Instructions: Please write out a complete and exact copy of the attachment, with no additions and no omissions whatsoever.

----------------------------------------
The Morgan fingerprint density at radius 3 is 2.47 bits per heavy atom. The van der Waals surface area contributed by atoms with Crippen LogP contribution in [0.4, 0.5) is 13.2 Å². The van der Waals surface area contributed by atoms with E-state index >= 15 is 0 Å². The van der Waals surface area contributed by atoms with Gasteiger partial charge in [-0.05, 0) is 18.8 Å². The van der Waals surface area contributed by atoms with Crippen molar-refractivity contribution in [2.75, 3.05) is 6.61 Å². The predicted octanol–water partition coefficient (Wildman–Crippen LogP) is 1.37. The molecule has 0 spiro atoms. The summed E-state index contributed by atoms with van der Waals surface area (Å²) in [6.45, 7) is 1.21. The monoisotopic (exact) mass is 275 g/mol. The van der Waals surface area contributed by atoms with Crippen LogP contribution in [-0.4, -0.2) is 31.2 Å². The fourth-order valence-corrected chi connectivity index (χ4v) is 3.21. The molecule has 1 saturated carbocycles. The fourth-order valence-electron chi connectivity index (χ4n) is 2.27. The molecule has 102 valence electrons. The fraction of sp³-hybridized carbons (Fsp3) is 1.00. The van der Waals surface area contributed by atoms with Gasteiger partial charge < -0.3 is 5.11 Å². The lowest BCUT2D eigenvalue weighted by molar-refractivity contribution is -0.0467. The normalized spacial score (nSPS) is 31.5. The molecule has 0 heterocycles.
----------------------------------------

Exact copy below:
The Morgan fingerprint density at radius 3 is 2.47 bits per heavy atom. The van der Waals surface area contributed by atoms with Crippen LogP contribution in [0.4, 0.5) is 13.2 Å². The van der Waals surface area contributed by atoms with E-state index >= 15 is 0 Å². The van der Waals surface area contributed by atoms with Gasteiger partial charge in [-0.05, 0) is 18.8 Å². The van der Waals surface area contributed by atoms with Crippen molar-refractivity contribution in [2.75, 3.05) is 6.61 Å². The predicted octanol–water partition coefficient (Wildman–Crippen LogP) is 1.37. The molecule has 0 spiro atoms. The summed E-state index contributed by atoms with van der Waals surface area (Å²) in [6.45, 7) is 1.21. The monoisotopic (exact) mass is 275 g/mol. The van der Waals surface area contributed by atoms with Crippen LogP contribution in [-0.4, -0.2) is 31.2 Å². The fourth-order valence-corrected chi connectivity index (χ4v) is 3.21. The molecule has 1 saturated carbocycles. The fourth-order valence-electron chi connectivity index (χ4n) is 2.27. The molecule has 102 valence electrons. The fraction of sp³-hybridized carbons (Fsp3) is 1.00. The van der Waals surface area contributed by atoms with Gasteiger partial charge < -0.3 is 5.11 Å². The lowest BCUT2D eigenvalue weighted by molar-refractivity contribution is -0.0467. The normalized spacial score (nSPS) is 31.5. The molecule has 0 heterocycles.